excellent information about each of the main characters, with interesting and
relevant observations

“While it is difficult to call this challenging genre ‘enjoyable’, Lady Killer is very readable and a real page-turner. The judges found it
refreshing that the authors did not attempt to insert themselves into the

Sutton and Connolly followed the case from the beginning. Connolly is the author of true crime thriller, The Needle in the Heart Murder (for Allen & Unwin). Connolly, previously
with The Sydney Morning Herald,
reporting on crime and courts, now works for The Sunday

King-Carmichael said that competition was fierce this year among the exciting and original batch of children’s and young adult crime novels.

“Justine Larbalestier’s Liar is aimed squarely at the older end of the market, and as such could easily be picked up and devoured by the discriminating adult reader as well,” she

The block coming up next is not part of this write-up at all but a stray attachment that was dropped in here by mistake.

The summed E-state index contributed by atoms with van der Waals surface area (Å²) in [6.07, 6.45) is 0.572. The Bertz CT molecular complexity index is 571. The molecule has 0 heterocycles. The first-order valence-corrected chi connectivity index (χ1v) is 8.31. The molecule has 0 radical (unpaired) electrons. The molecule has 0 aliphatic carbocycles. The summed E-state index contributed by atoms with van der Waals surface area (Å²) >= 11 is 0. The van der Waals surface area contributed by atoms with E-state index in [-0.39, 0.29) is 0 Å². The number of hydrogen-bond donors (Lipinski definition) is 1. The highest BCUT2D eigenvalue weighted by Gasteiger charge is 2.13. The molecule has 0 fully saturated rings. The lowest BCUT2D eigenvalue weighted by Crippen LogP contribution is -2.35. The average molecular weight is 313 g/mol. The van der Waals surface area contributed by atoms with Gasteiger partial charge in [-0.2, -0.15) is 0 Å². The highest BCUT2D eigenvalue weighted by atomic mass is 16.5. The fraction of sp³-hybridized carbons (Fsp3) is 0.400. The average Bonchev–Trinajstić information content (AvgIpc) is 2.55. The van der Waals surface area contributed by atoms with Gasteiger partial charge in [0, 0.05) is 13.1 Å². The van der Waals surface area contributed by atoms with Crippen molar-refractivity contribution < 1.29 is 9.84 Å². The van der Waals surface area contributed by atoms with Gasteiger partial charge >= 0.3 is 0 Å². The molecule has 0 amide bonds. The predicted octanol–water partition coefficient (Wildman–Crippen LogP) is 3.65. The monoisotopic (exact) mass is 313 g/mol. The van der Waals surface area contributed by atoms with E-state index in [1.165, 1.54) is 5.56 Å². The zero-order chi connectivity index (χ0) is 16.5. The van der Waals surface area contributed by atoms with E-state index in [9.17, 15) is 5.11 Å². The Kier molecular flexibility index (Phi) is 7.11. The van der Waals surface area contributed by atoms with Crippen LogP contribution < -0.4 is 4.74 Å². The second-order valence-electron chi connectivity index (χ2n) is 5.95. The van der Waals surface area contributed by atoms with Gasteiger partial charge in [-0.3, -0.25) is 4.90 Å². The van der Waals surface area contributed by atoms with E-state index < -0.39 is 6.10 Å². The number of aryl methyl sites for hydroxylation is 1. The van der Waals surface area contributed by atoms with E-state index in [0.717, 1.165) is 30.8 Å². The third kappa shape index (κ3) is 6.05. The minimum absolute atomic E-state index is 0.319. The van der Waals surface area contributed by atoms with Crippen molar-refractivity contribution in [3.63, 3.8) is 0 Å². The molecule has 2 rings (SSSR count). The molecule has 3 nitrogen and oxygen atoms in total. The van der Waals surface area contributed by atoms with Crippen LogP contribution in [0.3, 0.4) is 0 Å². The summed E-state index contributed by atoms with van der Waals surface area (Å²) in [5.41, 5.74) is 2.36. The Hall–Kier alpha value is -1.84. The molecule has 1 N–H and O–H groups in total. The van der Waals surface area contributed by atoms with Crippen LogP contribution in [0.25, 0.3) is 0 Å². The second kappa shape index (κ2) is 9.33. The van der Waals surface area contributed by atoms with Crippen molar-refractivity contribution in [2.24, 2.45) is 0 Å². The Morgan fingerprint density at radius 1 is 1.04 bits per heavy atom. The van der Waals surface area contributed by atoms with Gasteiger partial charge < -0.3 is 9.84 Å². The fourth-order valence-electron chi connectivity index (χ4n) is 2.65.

This is a book which may not be to the tastes of all readers, but which grabs you by the jugular from the first page and drags you headfirst into it. It is elegantly and skilfully structured,
told from the point of view of an unreliable main character whose lies and
truths have the reader questioning and re-questioning what they believe and what
they think they believe. This is an extraordinary novel.”

Larbalestier, who divides her life between Sydney and New York, was unable to receive her award in person, as she’s currently in New York. She sent a message saying she was overjoyed to
be recognised as a crime writer as her book, while “very positively received”,
has been widely been interpreted as being a different genre entirely from the
one she intended it to be.

The judging panel comprised Dr Shelley Robertson (Sisters in Crime member, forensic pathologist), Rosi Tovey (former owner of Chronicles Bookshop in St Kilda), Dr Sue Turnbull (Head of